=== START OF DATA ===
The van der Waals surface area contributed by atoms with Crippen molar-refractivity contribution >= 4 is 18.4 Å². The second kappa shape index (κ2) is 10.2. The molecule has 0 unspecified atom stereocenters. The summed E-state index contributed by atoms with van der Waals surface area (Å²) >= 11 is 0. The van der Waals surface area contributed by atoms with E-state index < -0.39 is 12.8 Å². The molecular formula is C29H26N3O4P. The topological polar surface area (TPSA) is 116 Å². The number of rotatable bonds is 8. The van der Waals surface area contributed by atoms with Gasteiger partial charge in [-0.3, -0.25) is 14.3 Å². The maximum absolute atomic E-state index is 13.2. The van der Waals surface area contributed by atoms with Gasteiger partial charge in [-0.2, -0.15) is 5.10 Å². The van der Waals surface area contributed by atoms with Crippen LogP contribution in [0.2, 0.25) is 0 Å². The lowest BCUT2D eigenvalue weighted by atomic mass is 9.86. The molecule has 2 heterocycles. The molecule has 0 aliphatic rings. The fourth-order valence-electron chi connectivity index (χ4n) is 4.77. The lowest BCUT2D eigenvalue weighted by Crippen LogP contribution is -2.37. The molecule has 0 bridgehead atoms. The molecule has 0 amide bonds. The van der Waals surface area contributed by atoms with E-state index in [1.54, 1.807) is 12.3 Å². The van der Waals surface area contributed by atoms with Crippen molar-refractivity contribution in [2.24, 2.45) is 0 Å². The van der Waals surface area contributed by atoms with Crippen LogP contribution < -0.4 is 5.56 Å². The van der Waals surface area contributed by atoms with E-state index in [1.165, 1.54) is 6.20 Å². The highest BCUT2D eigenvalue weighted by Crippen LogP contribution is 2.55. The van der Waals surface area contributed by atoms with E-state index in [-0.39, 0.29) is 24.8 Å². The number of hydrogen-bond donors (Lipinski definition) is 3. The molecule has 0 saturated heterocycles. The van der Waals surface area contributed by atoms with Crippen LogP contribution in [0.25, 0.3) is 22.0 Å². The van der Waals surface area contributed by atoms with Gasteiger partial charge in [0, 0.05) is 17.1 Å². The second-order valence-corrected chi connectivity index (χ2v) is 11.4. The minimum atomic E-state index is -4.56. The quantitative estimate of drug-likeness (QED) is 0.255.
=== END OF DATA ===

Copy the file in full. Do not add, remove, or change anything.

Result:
The van der Waals surface area contributed by atoms with Crippen molar-refractivity contribution >= 4 is 18.4 Å². The second kappa shape index (κ2) is 10.2. The molecule has 0 unspecified atom stereocenters. The summed E-state index contributed by atoms with van der Waals surface area (Å²) >= 11 is 0. The van der Waals surface area contributed by atoms with E-state index < -0.39 is 12.8 Å². The molecular formula is C29H26N3O4P. The topological polar surface area (TPSA) is 116 Å². The number of rotatable bonds is 8. The van der Waals surface area contributed by atoms with Gasteiger partial charge in [-0.3, -0.25) is 14.3 Å². The maximum absolute atomic E-state index is 13.2. The van der Waals surface area contributed by atoms with Gasteiger partial charge in [-0.2, -0.15) is 5.10 Å². The van der Waals surface area contributed by atoms with Crippen LogP contribution in [0.2, 0.25) is 0 Å². The lowest BCUT2D eigenvalue weighted by atomic mass is 9.86. The molecule has 2 heterocycles. The molecule has 0 aliphatic rings. The fourth-order valence-electron chi connectivity index (χ4n) is 4.77. The lowest BCUT2D eigenvalue weighted by Crippen LogP contribution is -2.37. The molecule has 0 bridgehead atoms. The molecule has 0 amide bonds. The van der Waals surface area contributed by atoms with E-state index in [1.54, 1.807) is 12.3 Å². The van der Waals surface area contributed by atoms with Crippen molar-refractivity contribution in [2.24, 2.45) is 0 Å². The van der Waals surface area contributed by atoms with Crippen LogP contribution < -0.4 is 5.56 Å². The van der Waals surface area contributed by atoms with E-state index in [1.165, 1.54) is 6.20 Å². The highest BCUT2D eigenvalue weighted by Crippen LogP contribution is 2.55. The van der Waals surface area contributed by atoms with E-state index in [-0.39, 0.29) is 24.8 Å². The number of hydrogen-bond donors (Lipinski definition) is 3. The molecule has 0 saturated heterocycles. The van der Waals surface area contributed by atoms with Crippen LogP contribution in [0.25, 0.3) is 22.0 Å². The van der Waals surface area contributed by atoms with Gasteiger partial charge in [0, 0.05) is 17.1 Å². The second-order valence-corrected chi connectivity index (χ2v) is 11.4. The minimum atomic E-state index is -4.56. The quantitative estimate of drug-likeness (QED) is 0.255.